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Gals in the Neighborhood: Wooden Boats and Summer Bliss

Posted by Johnine Larsen on July 8, 2014
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center-for-wooden-boatsWe know a few tricks for making the most of a sunny Seattle weekend without breaking the bank. One of those tricks, however impossible it might seem, is boating. No joke. Boating for free. You could scour Craigslist for a free boat or you could mooch off your boat-owning friends, but we know a better option. It’s about time we shared it.

If you head down to South Lake Union on a Sunday and visit the Center for Wooden Boats, you can enjoy an afternoon on the water for the grand total of free-ninety-nine. It’s called Free Public Sail, and it’s the perfect way to spend a beautiful summer day. The process is simple, and we have a few tips to make the day even better.

Tip 1: Show up at 10 a.m. to reserve a spot

Space on the boats is limited, and although most Seattleites don’t know about this opportunity, the ones who do tend to keep coming back. Sail times vary week-to-week, but most occur between noon and 3 p.m., so once you’ve secured your spot on the sign-up list, you’ll have some time to kill. Fortunately, there are few better places to kill time than South Lake Union on a sunny summer day.

Tip 2: Grab lunch nearby

Sushi, steak, crab? It’s all within a few hundred feet. But in the spirit of saving money, you can also find less expensive food that still manages to taste delicious. Walk south a few blocks to find plenty of options: deluxe fast food to classic Mexican, vegan specialties to traditional pub fare.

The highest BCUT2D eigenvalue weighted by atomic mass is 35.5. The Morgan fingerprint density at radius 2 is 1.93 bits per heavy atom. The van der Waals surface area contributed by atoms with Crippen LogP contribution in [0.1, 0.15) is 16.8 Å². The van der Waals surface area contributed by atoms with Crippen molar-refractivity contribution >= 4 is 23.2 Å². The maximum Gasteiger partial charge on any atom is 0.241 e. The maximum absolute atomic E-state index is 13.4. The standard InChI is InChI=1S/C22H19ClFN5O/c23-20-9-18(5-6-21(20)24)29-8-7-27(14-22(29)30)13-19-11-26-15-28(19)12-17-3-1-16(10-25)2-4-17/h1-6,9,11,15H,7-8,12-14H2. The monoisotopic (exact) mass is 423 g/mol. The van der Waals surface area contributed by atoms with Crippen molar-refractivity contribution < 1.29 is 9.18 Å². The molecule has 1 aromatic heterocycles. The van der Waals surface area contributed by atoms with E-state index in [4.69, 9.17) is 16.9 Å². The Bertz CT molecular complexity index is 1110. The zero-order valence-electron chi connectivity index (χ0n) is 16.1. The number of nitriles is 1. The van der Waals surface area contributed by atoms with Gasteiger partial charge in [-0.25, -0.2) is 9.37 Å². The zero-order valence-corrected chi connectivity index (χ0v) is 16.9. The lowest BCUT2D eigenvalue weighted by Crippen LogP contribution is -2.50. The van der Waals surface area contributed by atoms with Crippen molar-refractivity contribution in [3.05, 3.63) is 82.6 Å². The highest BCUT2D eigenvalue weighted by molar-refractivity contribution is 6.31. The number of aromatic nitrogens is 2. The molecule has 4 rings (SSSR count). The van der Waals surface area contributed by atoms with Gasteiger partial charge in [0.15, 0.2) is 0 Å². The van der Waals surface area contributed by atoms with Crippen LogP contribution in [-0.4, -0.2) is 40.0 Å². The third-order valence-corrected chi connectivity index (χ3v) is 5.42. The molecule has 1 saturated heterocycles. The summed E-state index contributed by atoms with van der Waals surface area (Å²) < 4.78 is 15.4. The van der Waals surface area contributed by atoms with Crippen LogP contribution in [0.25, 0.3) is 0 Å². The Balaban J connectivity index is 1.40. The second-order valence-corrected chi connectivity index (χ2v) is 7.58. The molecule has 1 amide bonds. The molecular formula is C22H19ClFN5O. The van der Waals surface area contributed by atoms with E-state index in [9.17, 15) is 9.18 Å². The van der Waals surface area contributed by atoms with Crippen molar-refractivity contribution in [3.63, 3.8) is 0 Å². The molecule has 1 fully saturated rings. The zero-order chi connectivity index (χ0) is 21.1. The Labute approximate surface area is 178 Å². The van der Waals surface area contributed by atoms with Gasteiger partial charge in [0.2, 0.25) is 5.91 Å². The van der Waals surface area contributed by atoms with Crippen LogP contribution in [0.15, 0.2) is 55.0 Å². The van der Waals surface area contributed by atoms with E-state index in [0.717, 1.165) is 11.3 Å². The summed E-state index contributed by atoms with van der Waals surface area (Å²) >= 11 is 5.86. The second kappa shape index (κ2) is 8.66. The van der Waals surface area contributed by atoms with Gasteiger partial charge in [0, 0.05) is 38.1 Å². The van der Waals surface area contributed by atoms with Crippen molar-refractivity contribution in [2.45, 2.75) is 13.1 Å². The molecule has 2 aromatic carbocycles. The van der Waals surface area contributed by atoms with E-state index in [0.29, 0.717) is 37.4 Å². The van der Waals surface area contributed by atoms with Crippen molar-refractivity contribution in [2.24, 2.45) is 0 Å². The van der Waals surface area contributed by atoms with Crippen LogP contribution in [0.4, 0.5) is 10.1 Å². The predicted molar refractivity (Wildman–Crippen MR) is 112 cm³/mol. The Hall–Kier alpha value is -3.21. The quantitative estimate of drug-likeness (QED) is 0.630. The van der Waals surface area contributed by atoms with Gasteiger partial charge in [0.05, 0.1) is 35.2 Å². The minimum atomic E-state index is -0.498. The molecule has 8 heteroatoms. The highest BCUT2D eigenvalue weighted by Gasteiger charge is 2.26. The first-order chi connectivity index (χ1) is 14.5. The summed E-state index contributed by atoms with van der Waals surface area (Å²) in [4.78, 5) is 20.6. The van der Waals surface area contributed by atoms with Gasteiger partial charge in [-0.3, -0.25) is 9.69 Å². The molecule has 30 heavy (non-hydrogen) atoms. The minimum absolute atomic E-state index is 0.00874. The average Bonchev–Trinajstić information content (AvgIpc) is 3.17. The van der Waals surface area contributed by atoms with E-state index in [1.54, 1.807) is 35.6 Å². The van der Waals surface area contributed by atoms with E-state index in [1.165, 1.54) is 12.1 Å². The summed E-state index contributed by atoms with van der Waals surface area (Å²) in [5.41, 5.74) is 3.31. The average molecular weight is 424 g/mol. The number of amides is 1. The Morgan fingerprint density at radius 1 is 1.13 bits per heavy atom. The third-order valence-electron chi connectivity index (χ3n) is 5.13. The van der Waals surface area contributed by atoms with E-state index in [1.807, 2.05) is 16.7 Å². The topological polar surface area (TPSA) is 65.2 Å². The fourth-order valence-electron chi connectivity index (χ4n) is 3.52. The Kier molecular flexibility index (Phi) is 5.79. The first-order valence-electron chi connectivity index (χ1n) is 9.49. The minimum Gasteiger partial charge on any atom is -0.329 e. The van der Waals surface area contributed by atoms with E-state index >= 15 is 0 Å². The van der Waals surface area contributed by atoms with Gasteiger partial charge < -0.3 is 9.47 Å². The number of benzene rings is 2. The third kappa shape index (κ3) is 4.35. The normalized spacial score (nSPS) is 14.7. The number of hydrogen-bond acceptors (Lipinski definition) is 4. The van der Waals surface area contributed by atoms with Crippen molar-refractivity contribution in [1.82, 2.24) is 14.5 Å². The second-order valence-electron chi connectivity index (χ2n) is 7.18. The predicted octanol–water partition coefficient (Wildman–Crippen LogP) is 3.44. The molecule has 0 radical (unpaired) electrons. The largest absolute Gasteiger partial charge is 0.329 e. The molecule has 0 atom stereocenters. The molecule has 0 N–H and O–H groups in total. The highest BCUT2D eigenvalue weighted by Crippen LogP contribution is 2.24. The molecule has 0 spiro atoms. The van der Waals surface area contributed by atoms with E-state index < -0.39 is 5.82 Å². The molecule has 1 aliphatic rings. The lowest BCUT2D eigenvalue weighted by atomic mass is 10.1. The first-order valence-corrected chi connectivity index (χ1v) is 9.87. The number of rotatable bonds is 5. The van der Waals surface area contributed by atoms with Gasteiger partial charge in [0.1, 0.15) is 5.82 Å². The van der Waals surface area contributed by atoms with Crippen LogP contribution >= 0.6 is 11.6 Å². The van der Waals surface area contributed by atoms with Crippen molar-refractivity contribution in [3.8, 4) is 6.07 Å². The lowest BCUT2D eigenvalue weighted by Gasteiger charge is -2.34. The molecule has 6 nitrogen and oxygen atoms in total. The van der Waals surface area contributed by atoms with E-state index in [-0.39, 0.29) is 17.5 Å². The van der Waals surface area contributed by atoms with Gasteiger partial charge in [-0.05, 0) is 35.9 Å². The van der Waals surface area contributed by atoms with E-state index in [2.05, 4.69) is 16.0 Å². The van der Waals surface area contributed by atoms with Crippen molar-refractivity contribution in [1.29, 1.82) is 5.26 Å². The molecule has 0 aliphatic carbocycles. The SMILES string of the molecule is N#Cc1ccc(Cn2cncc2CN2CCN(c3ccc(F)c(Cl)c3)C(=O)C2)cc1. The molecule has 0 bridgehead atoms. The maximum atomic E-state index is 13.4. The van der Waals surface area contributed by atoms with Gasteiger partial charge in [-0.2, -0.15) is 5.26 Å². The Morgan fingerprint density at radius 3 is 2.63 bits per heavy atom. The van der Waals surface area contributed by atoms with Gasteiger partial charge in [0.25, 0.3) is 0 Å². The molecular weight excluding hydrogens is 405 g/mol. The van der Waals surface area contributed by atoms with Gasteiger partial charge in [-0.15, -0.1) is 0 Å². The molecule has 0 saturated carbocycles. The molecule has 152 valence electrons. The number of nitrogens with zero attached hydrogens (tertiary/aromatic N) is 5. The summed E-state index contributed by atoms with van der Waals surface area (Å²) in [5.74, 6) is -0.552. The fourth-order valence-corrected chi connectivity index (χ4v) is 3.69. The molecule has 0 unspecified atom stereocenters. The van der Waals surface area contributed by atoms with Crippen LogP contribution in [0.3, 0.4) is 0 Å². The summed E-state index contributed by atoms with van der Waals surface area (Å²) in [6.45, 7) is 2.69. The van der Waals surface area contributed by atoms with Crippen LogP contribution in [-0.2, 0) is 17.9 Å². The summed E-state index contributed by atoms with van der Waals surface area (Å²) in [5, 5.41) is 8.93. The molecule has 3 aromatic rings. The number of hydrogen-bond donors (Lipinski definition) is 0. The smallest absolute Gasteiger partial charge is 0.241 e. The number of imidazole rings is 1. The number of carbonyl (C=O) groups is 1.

Tip 3: Explore the docks

The Center for Wooden Boats has 170 different vessels, and whenever we see them, we always find ourselves breathless. Their fleet includes:

  • A 114-year-old fishing boat, retired from a past life salmon fishing in Alaska.
  • A two-masted “gaff-rigged cat ketch”
  • A cutter built in the style of historic Maine sloops, circa 1800s
  • A wooden longboat, of kind that explorers used when making the first maps of the Pacific Northwest
  • A replica Umiyak (the sealskin boats once used by Artic Native Americans).
  • An 108-year-old steamship that looks like an odd mix between a Mississippi sternwheeler and a speedboat from Indiana Jones


You can also watch carvers working on the boats, or you can simply enjoy the sounds and smells of the waterfront.

Tip 4: Relax

Our only tip for sailing is to relax and enjoy it. The skipper and the crew will guide you like the experts they are. The views from Lake Union are some of the best in Seattle, and you’ll have just enough of a breeze to make eighty degrees feel perfect. So sit back, dip a hand in the water, and smell the salt in the air. You’ll have forty-five minutes of bliss.


The Center for Wooden Boats knows how to make a Sunday spectacular. And they do it all for free. There’s not even a pressure to tip, because the skipper and the crew are not allowed to accept anything. So don’t feel guilty. It really is free.


Bonus tip:

Park in the public lot west of the Center to score two hours of free parking.